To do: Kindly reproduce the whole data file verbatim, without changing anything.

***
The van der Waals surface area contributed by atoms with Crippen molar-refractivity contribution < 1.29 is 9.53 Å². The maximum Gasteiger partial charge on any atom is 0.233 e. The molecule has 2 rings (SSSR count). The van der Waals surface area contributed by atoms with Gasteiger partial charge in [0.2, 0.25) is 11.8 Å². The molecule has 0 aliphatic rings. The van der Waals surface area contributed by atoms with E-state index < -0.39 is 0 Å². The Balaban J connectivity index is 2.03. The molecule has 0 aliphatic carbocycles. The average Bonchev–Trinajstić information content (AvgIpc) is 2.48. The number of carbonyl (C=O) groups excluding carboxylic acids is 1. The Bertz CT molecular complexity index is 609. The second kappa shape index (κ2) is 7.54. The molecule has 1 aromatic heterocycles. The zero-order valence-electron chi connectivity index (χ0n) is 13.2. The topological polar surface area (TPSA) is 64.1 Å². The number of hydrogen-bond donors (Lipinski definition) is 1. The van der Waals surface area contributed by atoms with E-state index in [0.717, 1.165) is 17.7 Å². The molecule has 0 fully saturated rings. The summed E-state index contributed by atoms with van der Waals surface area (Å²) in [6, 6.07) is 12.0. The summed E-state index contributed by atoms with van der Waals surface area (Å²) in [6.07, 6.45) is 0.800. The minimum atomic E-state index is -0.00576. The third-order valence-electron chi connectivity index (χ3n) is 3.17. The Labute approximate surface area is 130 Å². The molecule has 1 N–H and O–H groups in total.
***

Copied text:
The van der Waals surface area contributed by atoms with Crippen molar-refractivity contribution < 1.29 is 9.53 Å². The maximum Gasteiger partial charge on any atom is 0.233 e. The molecule has 2 rings (SSSR count). The van der Waals surface area contributed by atoms with Gasteiger partial charge in [0.2, 0.25) is 11.8 Å². The molecule has 0 aliphatic rings. The van der Waals surface area contributed by atoms with E-state index < -0.39 is 0 Å². The Balaban J connectivity index is 2.03. The molecule has 0 aliphatic carbocycles. The average Bonchev–Trinajstić information content (AvgIpc) is 2.48. The number of carbonyl (C=O) groups excluding carboxylic acids is 1. The Bertz CT molecular complexity index is 609. The second kappa shape index (κ2) is 7.54. The molecule has 1 aromatic heterocycles. The zero-order valence-electron chi connectivity index (χ0n) is 13.2. The topological polar surface area (TPSA) is 64.1 Å². The number of hydrogen-bond donors (Lipinski definition) is 1. The van der Waals surface area contributed by atoms with E-state index in [0.717, 1.165) is 17.7 Å². The molecule has 0 fully saturated rings. The summed E-state index contributed by atoms with van der Waals surface area (Å²) in [6, 6.07) is 12.0. The summed E-state index contributed by atoms with van der Waals surface area (Å²) in [6.07, 6.45) is 0.800. The minimum atomic E-state index is -0.00576. The third-order valence-electron chi connectivity index (χ3n) is 3.17. The Labute approximate surface area is 130 Å². The molecule has 1 N–H and O–H groups in total.